Young’s Modulus

Understanding the Stress-Strain Curve

The relation between the stress and the strain can be found experimentally for a given material under tensile stress. In a standard test or experiment of tensile properties, a wire or test cylinder is stretched by an external force. The fractional change in length or what is referred to as strain and the external force required to cause the strain are noted. The applied external force is gradually increased step by step and the change in length is again noted. Then, a graph is plotted between the stress (equal in magnitude to the external force per unit area) and the strain. A graph for metal is shown in the figure below: 

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It is also possible to obtain analogous graphs for compression and shear stress. The stress-strain curves usually vary from one material to another. Such curves help us to know and understand how a given material deforms with the increase in the load.

From the graph in the figure above, we can see that in the region between points O to A, the curve is linear in nature. In this region, Hooke's law is completely obeyed. The body regains its original shape and size when the applied external force is removed. In this particular region, the solid body behaves and exhibits the characteristics of an elastic body. In the region from A to B - stress and strain are not proportional to each other. Nevertheless, the body still returns to its original size and shape when the corresponding load is removed. The point B in the curve is known as yield point, also known as the elastic limit, and the stress, in this case, is known as the yield strength of the material. If the load increases further, the stress also exceeds the yield strength, and strain increases, even for a very small change in the stress. The portion of the curve between points B and D explains the same. When the load is removed, say at some point C between B and D, the body does not regain its shape and size. In this specific case, even when the value of stress is zero, the value of strain is not zero. The material is said to then have a permanent set. The deformation is known as plastic deformation. The point D on the graph is known as the ultimate tensile strength of the material. Beyond point D, the additional strain is produced even by a reduced applied external force, and fracture occurs at point E. If the ultimate strength and fracture points D and E are close enough, the material is called brittle. If they are far apart, the material is called ductile. The stress-strain behaviour varies from one material to the other material. For example, rubber can be pulled off its original length, but it shall still return to its original shape. The substances, which can be stretched to cause large strains, are known as elastomers.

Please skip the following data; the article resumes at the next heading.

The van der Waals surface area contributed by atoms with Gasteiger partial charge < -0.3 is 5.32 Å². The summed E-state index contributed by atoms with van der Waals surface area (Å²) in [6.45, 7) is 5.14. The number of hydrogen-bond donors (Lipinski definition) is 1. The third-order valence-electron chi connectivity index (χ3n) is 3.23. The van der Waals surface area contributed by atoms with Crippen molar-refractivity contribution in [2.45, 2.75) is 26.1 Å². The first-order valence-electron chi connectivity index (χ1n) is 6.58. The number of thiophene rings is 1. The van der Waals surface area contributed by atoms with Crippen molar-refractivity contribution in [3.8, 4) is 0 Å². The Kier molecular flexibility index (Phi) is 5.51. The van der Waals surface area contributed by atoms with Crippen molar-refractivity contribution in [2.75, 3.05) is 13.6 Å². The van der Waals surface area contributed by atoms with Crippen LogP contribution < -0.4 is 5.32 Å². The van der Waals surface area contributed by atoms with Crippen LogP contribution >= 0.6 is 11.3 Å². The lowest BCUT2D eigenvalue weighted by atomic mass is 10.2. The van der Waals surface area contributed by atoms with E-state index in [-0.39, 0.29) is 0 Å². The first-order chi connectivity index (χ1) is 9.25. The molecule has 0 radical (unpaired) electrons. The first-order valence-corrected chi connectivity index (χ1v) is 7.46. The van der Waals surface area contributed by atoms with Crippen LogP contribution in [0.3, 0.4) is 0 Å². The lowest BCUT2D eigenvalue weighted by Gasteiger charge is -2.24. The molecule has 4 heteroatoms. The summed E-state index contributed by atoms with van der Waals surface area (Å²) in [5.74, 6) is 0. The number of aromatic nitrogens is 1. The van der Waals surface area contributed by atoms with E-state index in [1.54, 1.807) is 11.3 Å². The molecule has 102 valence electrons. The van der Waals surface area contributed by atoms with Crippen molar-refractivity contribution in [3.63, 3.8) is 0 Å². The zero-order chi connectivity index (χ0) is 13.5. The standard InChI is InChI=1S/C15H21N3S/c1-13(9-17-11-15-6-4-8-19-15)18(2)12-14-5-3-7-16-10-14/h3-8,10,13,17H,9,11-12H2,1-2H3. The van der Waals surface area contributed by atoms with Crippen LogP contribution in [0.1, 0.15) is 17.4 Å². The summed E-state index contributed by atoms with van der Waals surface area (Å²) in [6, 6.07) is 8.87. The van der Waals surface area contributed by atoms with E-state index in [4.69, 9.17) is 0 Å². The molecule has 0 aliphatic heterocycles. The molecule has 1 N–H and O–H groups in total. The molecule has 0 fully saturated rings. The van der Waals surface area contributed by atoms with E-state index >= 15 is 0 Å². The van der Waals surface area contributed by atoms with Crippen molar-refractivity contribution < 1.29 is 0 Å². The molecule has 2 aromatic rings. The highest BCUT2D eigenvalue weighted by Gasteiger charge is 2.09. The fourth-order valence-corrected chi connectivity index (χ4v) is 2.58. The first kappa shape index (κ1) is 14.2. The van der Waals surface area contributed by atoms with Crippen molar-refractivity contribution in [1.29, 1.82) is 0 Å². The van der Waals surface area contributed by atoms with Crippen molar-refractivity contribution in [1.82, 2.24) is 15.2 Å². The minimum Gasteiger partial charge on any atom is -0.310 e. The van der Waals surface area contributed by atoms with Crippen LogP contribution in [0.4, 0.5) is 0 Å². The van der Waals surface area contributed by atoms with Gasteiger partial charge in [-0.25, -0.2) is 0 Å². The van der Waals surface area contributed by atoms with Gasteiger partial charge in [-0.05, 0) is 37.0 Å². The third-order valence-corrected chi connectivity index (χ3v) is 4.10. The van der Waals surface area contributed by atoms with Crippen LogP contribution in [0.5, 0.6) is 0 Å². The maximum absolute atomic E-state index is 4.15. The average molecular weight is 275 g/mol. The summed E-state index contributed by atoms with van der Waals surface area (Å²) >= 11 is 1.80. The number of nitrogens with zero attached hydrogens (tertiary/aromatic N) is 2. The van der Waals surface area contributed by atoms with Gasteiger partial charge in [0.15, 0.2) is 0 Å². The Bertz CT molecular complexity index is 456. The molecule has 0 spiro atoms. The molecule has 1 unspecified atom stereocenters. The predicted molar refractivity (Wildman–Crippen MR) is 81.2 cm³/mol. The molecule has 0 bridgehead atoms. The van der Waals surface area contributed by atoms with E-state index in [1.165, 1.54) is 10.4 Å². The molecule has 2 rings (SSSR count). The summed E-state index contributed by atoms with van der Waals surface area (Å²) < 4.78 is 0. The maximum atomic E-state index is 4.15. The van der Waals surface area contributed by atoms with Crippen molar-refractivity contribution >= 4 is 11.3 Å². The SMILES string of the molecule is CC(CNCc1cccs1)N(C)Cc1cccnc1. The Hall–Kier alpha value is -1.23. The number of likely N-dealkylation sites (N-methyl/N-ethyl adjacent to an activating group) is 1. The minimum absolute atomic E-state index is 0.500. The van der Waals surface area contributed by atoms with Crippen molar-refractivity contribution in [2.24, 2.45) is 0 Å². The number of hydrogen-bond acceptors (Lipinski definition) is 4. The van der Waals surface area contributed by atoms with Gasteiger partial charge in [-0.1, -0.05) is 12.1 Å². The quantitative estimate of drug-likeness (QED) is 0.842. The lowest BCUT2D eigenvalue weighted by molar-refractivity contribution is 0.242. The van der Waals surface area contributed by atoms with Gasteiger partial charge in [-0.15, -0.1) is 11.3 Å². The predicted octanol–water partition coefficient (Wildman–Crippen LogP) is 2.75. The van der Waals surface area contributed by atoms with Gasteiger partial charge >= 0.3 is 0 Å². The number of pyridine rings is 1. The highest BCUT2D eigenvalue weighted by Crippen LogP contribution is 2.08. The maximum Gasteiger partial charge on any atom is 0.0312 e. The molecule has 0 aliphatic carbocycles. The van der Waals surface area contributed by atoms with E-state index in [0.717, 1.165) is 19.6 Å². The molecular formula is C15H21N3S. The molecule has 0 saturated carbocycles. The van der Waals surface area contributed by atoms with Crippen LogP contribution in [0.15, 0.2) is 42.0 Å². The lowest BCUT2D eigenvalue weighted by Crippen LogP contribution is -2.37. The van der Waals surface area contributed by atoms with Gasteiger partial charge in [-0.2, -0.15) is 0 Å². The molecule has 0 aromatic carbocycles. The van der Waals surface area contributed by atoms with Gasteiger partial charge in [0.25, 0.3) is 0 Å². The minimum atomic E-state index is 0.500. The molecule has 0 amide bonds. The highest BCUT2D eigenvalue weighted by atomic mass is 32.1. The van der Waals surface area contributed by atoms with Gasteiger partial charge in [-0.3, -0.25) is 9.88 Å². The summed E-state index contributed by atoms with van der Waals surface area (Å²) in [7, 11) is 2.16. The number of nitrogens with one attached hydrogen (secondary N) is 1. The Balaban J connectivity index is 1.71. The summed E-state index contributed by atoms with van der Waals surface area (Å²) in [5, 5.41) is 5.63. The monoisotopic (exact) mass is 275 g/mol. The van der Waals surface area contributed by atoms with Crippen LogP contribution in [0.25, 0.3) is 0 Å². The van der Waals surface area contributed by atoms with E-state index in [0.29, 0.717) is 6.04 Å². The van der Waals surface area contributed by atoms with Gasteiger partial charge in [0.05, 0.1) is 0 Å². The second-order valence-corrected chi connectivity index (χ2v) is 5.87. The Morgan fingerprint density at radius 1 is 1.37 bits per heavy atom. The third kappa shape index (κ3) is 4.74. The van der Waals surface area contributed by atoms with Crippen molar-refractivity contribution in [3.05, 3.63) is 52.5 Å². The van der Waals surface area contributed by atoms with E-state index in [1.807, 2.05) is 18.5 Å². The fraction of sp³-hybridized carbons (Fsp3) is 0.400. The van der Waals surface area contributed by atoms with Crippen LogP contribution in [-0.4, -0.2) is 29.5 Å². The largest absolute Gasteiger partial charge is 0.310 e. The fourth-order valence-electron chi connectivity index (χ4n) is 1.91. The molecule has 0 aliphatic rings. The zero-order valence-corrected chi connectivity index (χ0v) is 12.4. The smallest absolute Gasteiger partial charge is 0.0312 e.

Elastic Moduli

The region of proportionality within the elastic limit of the stress-strain curve, which is the region OA in the above figure, holds great importance for not only structural but also manufacturing engineering designs. The ratio of stress and strain or modulus of elasticity is found to be a feature, property, or characteristic of the material.

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Young’s Modulus